The Scandinavian country of Norway has a lot more going for it than just spectacular mountain scenery and fjord-laden coastlines. It’s a happy place to be, as determined by its residents. Norway ranked #1 in the World Happiness Report 2017, driven mostly by reasons like health, freedom, income, and honesty.
What else makes Norwegians happy? A strong economy is a prime factor. Norway’s economy is driven mainly by oil production and exploration, agriculture and shipping. The country’s 5.3 million people work hard, contributing in areas of technology, oil & gas, fishing centers and marine and sub-sea occupations. This helps Norway to maintain its high standard of living, while helping its citizens achieve a good work-life balance. Most of Norway’s population is centered around its top three most populated cities - Oslo (647,676); Bergen (275,112) and Trondheim (184,960)
The characteristics that make Norway a pleasant country also make it a generally favorable country for business. Forbes ranked Norway #9 on its 2016 list of Best Countries for Business. Business growth is expected to move up 1.6% in 2017, according to GDP estimates.
Global companies working in Norway with an international payroll can get help ensuring compliance and accuracy of payroll results with a global payroll provider.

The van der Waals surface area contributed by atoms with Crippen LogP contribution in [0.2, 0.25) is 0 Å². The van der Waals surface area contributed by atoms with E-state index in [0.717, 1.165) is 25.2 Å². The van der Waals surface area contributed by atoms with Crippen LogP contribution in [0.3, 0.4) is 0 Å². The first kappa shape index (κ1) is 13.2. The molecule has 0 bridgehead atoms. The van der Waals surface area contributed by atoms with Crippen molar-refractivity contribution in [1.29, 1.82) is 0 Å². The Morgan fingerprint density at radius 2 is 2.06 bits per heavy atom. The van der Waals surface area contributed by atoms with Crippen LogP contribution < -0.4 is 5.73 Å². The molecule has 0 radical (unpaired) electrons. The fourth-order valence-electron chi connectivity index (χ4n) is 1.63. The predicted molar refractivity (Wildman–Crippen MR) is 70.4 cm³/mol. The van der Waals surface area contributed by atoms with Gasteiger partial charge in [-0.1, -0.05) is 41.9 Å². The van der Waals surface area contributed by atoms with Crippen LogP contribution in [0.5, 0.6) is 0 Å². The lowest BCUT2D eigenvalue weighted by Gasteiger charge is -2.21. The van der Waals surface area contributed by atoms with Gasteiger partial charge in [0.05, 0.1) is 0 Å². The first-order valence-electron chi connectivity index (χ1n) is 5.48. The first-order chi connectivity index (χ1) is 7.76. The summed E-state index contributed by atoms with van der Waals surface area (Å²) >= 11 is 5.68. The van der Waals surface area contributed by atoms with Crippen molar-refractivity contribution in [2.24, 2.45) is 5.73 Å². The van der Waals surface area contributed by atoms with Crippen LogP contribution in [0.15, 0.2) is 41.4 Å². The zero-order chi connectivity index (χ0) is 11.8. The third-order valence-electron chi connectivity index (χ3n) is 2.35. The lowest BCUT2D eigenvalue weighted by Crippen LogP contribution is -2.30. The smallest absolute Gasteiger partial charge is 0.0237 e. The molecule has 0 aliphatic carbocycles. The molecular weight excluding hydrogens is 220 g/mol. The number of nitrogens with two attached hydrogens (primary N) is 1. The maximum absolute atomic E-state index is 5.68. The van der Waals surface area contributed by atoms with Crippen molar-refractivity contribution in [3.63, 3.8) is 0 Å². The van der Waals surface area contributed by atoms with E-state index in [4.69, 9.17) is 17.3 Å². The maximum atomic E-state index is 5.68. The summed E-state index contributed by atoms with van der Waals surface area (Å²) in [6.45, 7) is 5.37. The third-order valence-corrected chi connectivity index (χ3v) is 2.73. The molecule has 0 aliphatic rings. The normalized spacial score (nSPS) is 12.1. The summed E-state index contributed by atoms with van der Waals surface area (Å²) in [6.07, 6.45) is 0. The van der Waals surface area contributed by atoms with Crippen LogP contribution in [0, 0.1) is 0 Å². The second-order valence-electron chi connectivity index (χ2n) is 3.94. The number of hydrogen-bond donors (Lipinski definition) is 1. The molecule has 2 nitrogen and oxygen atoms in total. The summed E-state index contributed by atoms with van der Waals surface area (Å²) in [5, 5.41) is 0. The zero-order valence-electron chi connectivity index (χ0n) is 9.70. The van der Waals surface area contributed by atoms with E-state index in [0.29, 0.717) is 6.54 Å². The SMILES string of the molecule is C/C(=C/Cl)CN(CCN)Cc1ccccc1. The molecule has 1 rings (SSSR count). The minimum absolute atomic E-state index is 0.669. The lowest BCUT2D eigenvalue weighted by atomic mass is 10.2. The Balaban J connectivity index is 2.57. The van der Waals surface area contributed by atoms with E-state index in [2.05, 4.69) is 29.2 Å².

To start a business in Norway, a global employer must get registered to receive a tax number. This is a requirement for companies to pay taxes, payroll, and social security. Companies should allow for between 30-60 days to get a tax ID number. All relevant paperwork and accounts must be filed with the Registrar of Company Accounts in Brønnøysund, Norway.
Required paperwork to establish operations in Norway must include an annual report, balance sheet, income statement, cash flow statements and other accounting criteria. Having the tax number allows a company to pay employees, sell goods, manage taxes and other forms of business operations.
The Tax ID number is required for companies to set up separate bank accounts for the business and as individuals. These accounts can be set up at most Norwegian banks quickly, especially if the global company is already part of the EEA (European Economic Area). Previous bank statements, company paperwork, and identification from authorized managers with access to the account will help in setting up your bank account efficiently.
Having the bank accounts set up enables the company to pay all business expenses, using company funds earned by the business.
Employment Laws/Employee Rights
When hiring new employees for the business, global companies have to follow pertinent laws around hiring, overtime, and any union-focused collective bargaining.
Average Norwegians work between 35-40 hrs./week, often making time for family in the late afternoon. It’s generally followed that employees should not work nine or more hours in a 24 hour period, and no more than 40 hours over a seven-day period.
Employers in Norway are required to show in employment contracts the following information:
● The contracted length of employment
● Working hours, job description and conditions of work
● Expected salary, how often payment is made and in what manner
● Any job probation period (3-6 months average)